Highlights from
Digestive Disease Week

May 20-23, 2001
Atlanta, Georgia

Does HAART Affect Liver Disease Progression in HCV/HIV Coinfected Patients?

The short answer is that the Sterling data described below suggests HAART may accelerate HCV progression if cd4 increases are good & viral suppression is good. Other studies do not address the question as directly but suggest HAART does not accelerate HCV. So, we don’t have a clear answer yet but the Sterling data suggestion that patients with undetectable HIV viral load & high cd4s are more likely to develop cirrhosis raises interest.

An unanswered question is how HAART affects the liver of the HCV/HIV coinfected person. Opinions on this are mixed. Some doctors and researchers feel HAART may increase ALT, liver inflammation, and virus activity but this may not have much long term clinical significance in making HCV progress much more quickly. Obviously, the other side is that the affect of HAART on HCV liver disease may be to accelerate progression. A small French study previously reported that patients taking HAART did not have any faster HCV progression than patients with HCV alone. This has not been confirmed, although other researchers have reported findings suggesting the same.

Although this Sterling study discussed below has flaws in its design and analysis, as most studies do, it presents interesting findings. The study is small (n=39), but Sterlings finds that patients with undetectable or low viral load and cd4s>200 are more likely to have cirrhosis than patients with lower cd4s or higher viral loads. As an explanation for this observation, Sterling suggests that superior or optimal immune restoration from HAART may adversely impact on HCV disease severity. Another possible explanation is that patients with high CD4's and undetectable viral load were more adherent, and therefore had more HIV drug exposure.

Obviously, the patients with hi cd4s & low viral loads (n=29) received treatment for HIV and were doing well with therapy, as Sterling reports their viral load was 1.3 log and cd4s were 552 on average. The patients with CD4s <200 had 2.7 log viral load and 143 cd4s (n=9). The patients with high cd4s (>200) had HIV for longer 10 vs 7.8 years. Sterling reported that comparing the patients with above or below 200 cd4s there were no differences in ALT, % with normal ALT, HCV RNA viral load, % with high HCV viral load and total HAI (Hepatitic Activity Index).

But, coinfected patients with >200 cd4 were more likely to have cirrhosis (21% vs 0%) than patients with <200 cd4s. Although the % with advanced fibrosis was similar in both groups, no case of cirrhosis was seen in those with low cd4s. Also, patients with undetectable viral load were more likely to have cirrhosis (25% vs 5%).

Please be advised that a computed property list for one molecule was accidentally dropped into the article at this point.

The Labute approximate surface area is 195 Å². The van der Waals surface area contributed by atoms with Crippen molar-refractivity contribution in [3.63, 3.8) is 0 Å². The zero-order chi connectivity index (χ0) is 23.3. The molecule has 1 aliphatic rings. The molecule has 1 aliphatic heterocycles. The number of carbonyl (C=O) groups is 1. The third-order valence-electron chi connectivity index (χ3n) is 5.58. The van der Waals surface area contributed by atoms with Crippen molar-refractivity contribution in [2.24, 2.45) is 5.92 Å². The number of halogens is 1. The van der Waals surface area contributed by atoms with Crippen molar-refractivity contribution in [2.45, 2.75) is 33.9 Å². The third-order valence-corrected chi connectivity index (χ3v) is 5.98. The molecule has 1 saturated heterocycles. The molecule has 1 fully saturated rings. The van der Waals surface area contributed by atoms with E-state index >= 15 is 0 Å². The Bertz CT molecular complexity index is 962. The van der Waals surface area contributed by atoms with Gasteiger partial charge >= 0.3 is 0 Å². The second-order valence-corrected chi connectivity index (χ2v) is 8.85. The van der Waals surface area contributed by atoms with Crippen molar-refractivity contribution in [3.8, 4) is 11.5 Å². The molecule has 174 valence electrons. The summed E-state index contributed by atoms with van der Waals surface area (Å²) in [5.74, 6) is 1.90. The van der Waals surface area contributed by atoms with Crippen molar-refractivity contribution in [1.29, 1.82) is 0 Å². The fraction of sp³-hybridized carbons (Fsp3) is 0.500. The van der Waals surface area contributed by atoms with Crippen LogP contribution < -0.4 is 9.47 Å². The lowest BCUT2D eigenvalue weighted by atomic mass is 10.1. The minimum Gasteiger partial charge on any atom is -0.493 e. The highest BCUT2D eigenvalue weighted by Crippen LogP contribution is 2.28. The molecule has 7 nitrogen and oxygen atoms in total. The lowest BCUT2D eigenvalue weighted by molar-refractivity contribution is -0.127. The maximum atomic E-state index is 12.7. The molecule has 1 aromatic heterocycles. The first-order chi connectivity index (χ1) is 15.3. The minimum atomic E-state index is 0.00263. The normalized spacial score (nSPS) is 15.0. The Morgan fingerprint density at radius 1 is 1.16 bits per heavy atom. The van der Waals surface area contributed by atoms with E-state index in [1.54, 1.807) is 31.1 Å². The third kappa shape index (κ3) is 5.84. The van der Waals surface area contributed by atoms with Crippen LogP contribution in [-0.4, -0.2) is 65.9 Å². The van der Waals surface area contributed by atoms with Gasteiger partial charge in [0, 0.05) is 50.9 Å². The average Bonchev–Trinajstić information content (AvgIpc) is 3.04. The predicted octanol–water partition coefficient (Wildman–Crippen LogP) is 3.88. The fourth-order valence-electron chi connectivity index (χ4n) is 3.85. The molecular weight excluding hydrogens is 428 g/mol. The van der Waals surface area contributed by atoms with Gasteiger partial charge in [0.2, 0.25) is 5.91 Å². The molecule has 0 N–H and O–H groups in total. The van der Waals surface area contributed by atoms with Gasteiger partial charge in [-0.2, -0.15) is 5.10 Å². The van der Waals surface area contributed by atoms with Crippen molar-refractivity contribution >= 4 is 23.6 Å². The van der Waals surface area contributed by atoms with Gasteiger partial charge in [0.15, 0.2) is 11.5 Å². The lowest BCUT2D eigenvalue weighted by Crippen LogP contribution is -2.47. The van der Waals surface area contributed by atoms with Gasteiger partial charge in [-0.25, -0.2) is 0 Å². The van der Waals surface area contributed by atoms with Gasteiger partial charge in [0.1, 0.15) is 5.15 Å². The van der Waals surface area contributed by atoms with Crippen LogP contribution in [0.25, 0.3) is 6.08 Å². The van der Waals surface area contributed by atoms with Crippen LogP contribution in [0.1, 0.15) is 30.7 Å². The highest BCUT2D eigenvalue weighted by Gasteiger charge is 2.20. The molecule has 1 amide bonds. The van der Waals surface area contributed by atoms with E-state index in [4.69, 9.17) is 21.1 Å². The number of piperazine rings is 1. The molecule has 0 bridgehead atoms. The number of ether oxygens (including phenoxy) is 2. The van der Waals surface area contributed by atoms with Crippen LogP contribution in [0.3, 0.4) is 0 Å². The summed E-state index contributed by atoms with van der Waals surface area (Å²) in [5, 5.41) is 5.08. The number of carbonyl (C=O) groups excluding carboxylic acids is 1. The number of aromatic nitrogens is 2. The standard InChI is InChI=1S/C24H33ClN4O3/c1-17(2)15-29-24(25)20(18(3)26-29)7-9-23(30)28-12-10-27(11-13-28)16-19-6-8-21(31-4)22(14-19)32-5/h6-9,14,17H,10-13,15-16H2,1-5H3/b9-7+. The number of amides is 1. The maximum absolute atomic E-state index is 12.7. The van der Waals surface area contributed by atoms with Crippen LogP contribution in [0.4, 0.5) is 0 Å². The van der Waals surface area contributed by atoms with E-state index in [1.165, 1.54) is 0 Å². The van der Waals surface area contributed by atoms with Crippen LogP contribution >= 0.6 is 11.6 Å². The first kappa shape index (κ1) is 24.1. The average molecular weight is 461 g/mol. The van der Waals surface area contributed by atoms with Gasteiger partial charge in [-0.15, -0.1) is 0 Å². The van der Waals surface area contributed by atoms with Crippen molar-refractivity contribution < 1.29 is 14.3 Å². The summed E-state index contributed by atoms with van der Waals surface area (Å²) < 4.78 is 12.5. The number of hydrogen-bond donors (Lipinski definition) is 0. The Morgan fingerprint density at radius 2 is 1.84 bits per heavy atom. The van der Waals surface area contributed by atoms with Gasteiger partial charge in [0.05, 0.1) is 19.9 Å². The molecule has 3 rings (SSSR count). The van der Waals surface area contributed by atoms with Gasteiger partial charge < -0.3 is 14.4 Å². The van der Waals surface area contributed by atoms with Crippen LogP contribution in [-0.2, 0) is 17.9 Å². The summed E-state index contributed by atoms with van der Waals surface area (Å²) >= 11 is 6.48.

The authors suggest that the more advanced fibrosis seen in those with higher cd4s and negative viral load suggests that immune function may be important to HCV disease severity. Immune restoration with effective HIV therapy may adversely impact on the severity of HCV disease in patients with coinfection.

In Maribel Rodriguez’s study (see below) she finds that liver disease progression is faster in HCV/HIV coinfected patients than HCV alone infected patients despite that the HCV monoinfected had more alcohol use (97% vs 65%). She reported that these results could be explained by the higher hepatitis C viral load at baseline (5.13 log vs 5.67 log, ie 132,000 copies/ml vs 467,000 copies/ml) observed in the co-infected patients when compared to the mono-infected patients. I think it’s important to bear in mind a limitation of this study. In speaking to the author he said some patients had undetectable HIV and some patients did not. This creates a question about the findings. If the patients with undetectable viral load or high cd4s progressed more quickly, as Sterling found, and since Rodriguez did not separate the data based on that it’s hard to conclude coinfected progress more quickly. Maybe its only those with lo cd4s & hifg viral loads that progress more quickly. As well, he was concerned that HAART related elevated lipids, insulin resistance, elevated glucose, and other HIV or HAART related negative effects on the liver may worsen fibrosis. In speaking to the study authors, Rodriguez expressed concern that HAART related elevated lipids, insulin resistance, elevated glucose, and other HIV or HAART related negative effects on the liver may worsen fibrosis.